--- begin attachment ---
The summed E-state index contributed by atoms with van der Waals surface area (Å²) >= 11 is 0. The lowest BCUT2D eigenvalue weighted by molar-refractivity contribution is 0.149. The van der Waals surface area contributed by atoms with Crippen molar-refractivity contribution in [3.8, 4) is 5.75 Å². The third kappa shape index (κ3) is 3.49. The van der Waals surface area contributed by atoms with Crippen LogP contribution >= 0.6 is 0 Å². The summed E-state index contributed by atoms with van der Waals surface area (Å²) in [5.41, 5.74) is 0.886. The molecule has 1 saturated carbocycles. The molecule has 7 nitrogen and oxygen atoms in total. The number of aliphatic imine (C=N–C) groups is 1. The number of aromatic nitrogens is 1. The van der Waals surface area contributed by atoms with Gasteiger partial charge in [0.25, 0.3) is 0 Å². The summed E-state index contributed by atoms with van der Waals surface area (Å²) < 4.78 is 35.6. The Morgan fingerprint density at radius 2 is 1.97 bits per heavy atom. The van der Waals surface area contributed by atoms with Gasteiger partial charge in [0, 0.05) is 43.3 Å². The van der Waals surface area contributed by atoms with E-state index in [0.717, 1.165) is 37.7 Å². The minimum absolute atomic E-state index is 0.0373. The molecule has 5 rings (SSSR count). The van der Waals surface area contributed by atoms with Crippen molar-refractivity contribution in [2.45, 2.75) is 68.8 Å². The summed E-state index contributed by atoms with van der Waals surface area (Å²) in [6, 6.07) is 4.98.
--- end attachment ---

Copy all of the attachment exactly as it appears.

The summed E-state index contributed by atoms with van der Waals surface area (Å²) >= 11 is 0. The lowest BCUT2D eigenvalue weighted by molar-refractivity contribution is 0.149. The van der Waals surface area contributed by atoms with Crippen molar-refractivity contribution in [3.8, 4) is 5.75 Å². The third kappa shape index (κ3) is 3.49. The van der Waals surface area contributed by atoms with Crippen LogP contribution >= 0.6 is 0 Å². The summed E-state index contributed by atoms with van der Waals surface area (Å²) in [5.41, 5.74) is 0.886. The molecule has 1 saturated carbocycles. The molecule has 7 nitrogen and oxygen atoms in total. The number of aliphatic imine (C=N–C) groups is 1. The number of aromatic nitrogens is 1. The van der Waals surface area contributed by atoms with Gasteiger partial charge in [0.25, 0.3) is 0 Å². The summed E-state index contributed by atoms with van der Waals surface area (Å²) < 4.78 is 35.6. The Morgan fingerprint density at radius 2 is 1.97 bits per heavy atom. The van der Waals surface area contributed by atoms with Gasteiger partial charge in [0, 0.05) is 43.3 Å². The van der Waals surface area contributed by atoms with E-state index in [0.717, 1.165) is 37.7 Å². The minimum absolute atomic E-state index is 0.0373. The molecule has 5 rings (SSSR count). The van der Waals surface area contributed by atoms with Crippen molar-refractivity contribution in [2.45, 2.75) is 68.8 Å². The summed E-state index contributed by atoms with van der Waals surface area (Å²) in [6, 6.07) is 4.98.